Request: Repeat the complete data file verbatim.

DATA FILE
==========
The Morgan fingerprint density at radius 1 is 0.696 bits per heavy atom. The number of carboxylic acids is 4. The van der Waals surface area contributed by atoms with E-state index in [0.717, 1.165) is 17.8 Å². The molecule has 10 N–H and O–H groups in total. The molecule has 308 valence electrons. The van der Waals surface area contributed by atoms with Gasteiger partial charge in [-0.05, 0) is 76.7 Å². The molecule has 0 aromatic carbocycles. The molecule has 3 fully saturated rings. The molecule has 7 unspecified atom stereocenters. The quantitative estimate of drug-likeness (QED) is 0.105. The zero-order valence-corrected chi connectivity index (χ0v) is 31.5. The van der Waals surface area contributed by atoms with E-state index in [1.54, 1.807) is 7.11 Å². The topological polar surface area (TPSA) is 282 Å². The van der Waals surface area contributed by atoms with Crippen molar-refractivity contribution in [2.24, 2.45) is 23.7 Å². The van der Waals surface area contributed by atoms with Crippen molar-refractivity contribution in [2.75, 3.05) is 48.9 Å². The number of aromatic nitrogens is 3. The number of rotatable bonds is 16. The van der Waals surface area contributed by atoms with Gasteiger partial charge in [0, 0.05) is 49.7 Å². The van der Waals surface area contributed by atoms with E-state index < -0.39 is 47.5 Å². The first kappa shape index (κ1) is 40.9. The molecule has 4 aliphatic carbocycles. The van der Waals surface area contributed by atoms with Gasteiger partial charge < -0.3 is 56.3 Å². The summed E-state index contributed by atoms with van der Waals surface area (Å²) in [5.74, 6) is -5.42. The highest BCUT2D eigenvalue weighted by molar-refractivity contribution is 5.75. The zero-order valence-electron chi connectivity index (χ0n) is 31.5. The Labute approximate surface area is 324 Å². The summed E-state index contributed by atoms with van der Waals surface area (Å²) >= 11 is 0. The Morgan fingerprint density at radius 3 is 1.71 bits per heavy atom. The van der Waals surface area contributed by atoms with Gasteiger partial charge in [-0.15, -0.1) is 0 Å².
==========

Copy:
The Morgan fingerprint density at radius 1 is 0.696 bits per heavy atom. The number of carboxylic acids is 4. The van der Waals surface area contributed by atoms with E-state index in [0.717, 1.165) is 17.8 Å². The molecule has 10 N–H and O–H groups in total. The molecule has 308 valence electrons. The van der Waals surface area contributed by atoms with Gasteiger partial charge in [-0.05, 0) is 76.7 Å². The molecule has 0 aromatic carbocycles. The molecule has 3 fully saturated rings. The molecule has 7 unspecified atom stereocenters. The quantitative estimate of drug-likeness (QED) is 0.105. The zero-order valence-corrected chi connectivity index (χ0v) is 31.5. The van der Waals surface area contributed by atoms with E-state index in [1.54, 1.807) is 7.11 Å². The topological polar surface area (TPSA) is 282 Å². The van der Waals surface area contributed by atoms with Crippen molar-refractivity contribution in [2.24, 2.45) is 23.7 Å². The van der Waals surface area contributed by atoms with Crippen molar-refractivity contribution in [2.75, 3.05) is 48.9 Å². The number of aromatic nitrogens is 3. The number of rotatable bonds is 16. The van der Waals surface area contributed by atoms with Gasteiger partial charge in [0, 0.05) is 49.7 Å². The van der Waals surface area contributed by atoms with E-state index < -0.39 is 47.5 Å². The first kappa shape index (κ1) is 40.9. The molecule has 4 aliphatic carbocycles. The van der Waals surface area contributed by atoms with Gasteiger partial charge < -0.3 is 56.3 Å². The summed E-state index contributed by atoms with van der Waals surface area (Å²) in [5.74, 6) is -5.42. The highest BCUT2D eigenvalue weighted by molar-refractivity contribution is 5.75. The zero-order valence-electron chi connectivity index (χ0n) is 31.5. The Labute approximate surface area is 324 Å². The summed E-state index contributed by atoms with van der Waals surface area (Å²) >= 11 is 0. The Morgan fingerprint density at radius 3 is 1.71 bits per heavy atom. The van der Waals surface area contributed by atoms with Gasteiger partial charge in [-0.15, -0.1) is 0 Å².